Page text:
What Congress Doesn't Know Will Hurt You
Basic accounting know-how would improve questions at hearings.
Tuesday, July 23, 2002
By Daniel Roth
When the House Committee on Financial Services hauled top WorldCom executives onto Capitol Hill in early July, its intent was to uncover how and why the telco booked nearly $4 billion of operating expenses as capital expenditures. But with ex-CEO Bernie Ebbers and ex-CFO Scott Sullivan taking the Fifth, little was revealed--except this: Many members of Congress need a refresher course in accounting (remedial American history wouldn't hurt either). In the interest of helping our Representatives, we asked a few professors to deconstruct some of the questions:
Richard Baker (R-Louisiana) to Ebbers: "Did you authorize or were you aware of the $3 billion off-balance-sheet transaction which resulted in the restatement at a subsequent time?"
Lawrence Revsine, accounting professor at Northwestern's Kellogg school: "This has nothing do with off balance sheet. It's just the opposite. WorldCom put it on the balance sheet rather than charging it to expenses. That's a screwed-up question."
Carolyn Maloney (D-New York) to former Andersen partner Melvin Dick: "How did you not see some red flags when the taxes, the filed taxes of WorldCom, were so different from what they reported as their earnings?... Would that have helped you possibly uncover the fraud?"
Jim Duncan, assistant professor of accounting at Ball State: "That was the most hilarious question asked. That poor lady failed to understand that tax treatment is governed by the Internal Revenue Code that Congress creates. Accounting is treated by GAAP (Generally Accepted Accounting Principles). There are two sets of rules there. It's not uncommon at all for transactions to have different requirements under the tax code than they have under typical accounting standards. That was a crazy question."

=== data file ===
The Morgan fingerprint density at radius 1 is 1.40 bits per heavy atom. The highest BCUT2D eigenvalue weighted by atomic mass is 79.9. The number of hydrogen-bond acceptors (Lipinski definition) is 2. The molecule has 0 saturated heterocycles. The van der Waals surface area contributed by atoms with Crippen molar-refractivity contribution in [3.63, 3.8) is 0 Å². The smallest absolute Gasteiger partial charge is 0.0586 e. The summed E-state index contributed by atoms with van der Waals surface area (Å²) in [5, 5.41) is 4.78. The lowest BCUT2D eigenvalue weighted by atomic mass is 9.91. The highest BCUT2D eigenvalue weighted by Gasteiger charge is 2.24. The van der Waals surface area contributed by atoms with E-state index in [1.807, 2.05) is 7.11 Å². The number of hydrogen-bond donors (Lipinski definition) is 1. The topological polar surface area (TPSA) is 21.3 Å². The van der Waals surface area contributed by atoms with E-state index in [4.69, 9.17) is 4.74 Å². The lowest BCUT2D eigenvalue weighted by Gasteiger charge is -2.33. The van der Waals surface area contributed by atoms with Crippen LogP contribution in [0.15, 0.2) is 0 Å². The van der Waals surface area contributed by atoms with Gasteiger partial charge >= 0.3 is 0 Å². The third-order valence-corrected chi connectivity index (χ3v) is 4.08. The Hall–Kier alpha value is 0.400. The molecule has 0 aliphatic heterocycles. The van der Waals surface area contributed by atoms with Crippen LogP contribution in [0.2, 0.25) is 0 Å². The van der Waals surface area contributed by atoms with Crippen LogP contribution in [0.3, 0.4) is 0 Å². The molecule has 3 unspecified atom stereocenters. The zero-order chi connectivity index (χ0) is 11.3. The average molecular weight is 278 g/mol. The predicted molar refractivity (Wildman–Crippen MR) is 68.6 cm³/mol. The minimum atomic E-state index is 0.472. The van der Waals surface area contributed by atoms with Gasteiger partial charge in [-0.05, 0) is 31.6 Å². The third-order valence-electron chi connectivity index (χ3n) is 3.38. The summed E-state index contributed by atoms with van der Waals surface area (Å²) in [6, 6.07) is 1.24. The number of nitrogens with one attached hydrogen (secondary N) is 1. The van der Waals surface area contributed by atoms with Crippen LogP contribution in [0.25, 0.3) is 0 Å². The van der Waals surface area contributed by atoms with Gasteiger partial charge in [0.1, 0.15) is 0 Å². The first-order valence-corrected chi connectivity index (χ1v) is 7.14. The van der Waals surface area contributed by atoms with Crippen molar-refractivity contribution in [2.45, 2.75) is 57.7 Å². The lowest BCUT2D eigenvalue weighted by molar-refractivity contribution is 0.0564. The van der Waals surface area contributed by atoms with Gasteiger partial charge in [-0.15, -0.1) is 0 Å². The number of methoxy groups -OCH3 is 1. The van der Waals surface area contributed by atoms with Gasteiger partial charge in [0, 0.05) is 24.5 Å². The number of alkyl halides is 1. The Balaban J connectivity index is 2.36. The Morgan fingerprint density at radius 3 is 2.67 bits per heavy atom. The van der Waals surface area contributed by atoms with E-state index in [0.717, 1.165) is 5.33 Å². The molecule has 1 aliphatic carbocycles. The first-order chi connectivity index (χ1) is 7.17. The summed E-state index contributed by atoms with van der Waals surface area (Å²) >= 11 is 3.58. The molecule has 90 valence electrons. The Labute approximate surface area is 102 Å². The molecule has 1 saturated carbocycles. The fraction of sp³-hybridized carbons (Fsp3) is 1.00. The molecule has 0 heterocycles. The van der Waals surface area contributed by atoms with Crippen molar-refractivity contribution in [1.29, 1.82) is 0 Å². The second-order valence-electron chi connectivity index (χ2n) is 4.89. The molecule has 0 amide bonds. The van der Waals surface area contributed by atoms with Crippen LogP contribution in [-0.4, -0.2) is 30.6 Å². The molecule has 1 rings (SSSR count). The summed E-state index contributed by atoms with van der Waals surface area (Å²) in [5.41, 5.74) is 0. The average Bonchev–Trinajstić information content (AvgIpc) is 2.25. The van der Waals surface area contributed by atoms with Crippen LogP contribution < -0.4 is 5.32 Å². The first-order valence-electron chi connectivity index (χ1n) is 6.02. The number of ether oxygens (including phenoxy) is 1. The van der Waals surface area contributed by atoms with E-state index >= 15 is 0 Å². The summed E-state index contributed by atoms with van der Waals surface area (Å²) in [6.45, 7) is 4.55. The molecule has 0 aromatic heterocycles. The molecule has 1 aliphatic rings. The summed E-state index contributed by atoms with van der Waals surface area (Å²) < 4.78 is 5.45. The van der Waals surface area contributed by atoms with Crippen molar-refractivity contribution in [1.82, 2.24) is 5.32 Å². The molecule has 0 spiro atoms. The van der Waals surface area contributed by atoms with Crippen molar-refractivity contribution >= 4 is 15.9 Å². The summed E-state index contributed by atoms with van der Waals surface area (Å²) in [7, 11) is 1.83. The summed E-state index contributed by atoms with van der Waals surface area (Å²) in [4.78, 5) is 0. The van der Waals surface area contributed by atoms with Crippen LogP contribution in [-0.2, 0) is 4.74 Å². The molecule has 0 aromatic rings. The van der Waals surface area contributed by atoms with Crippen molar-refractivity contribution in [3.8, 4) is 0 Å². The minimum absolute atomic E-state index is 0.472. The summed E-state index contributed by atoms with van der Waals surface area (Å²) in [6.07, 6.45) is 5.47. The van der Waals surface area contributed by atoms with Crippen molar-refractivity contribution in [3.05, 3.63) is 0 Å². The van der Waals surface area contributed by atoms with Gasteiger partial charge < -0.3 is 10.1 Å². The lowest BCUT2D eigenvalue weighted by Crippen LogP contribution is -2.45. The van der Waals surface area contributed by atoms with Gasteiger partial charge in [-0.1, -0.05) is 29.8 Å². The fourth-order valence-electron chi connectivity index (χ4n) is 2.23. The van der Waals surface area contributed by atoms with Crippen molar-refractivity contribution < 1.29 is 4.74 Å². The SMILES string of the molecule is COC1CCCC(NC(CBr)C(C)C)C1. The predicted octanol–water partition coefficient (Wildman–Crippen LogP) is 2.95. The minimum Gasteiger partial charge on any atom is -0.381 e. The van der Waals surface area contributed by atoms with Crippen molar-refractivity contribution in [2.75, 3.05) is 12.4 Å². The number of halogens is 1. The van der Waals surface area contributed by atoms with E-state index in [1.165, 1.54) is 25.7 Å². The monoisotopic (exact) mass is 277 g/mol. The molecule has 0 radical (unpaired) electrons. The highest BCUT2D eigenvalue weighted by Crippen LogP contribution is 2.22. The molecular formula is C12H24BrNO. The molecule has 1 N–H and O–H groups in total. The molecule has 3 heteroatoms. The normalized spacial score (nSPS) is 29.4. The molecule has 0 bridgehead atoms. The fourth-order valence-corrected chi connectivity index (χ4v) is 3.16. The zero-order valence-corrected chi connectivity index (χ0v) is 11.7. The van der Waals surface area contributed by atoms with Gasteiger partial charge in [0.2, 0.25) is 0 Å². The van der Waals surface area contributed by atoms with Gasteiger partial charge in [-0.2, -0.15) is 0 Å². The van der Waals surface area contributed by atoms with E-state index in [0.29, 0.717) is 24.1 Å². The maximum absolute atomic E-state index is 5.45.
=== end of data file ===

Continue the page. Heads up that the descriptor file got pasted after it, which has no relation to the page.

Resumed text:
Mike Ross (D-Arkansas) to new WorldCom CEO John Sidgmore: "It seems like you keep wanting to blame the auditors.... But I also think people at the helm of WorldCom also ought to be going to jail. And here's why. I'm a small-business owner, sir. Nothing to the magnitude of what you have.... [But] I know that my cash flow is based on my checkbook and my bank statement. And whether you're a little business or a big business, it looks like to me you would catch on the checkbook, if nothing else, a $3.8 billion misreporting error."
Pat Hughes, accounting professor at UCLA's Anderson School: "I don't know what he's trying to say, do you? There was a cash outflow. Your checkbook wouldn't tell you how to classify that cash--whether it's a capital expenditure or not."
Spencer Bachus (R-Alabama): "Mr. Sidgmore, when you operated an Internet backbone company, did you ever expense capital expenditures?"
Duncan [laughing]: "If he had expensed capital expenditures, he would have been writing things to the income statement that should have been put on the balance sheet. He would have been understating his earnings. Most Internet companies were not of that inclination."
Sue Kelly (R-New York) to Dick: "The public has a certain amusement in the Wild West atmosphere of business, but we really think of the accountants as being the cavalry. And in this instance, it's sort of like you were General Custer and the people at WorldCom were the Indians, and you got slaughtered."
Gregory Urwin, Temple University history professor: "What Congressperson was this? Custer fought two Indian battles. In 1868 he surprised the Cheyenne camp on the Washita River and annihilated it, and then he found another Indian camp, a bigger one, in 1876 with Little Big Horn and--to make a long story short--got annihilated himself. So where accountants fit into that kind of scenario, I'm not sure."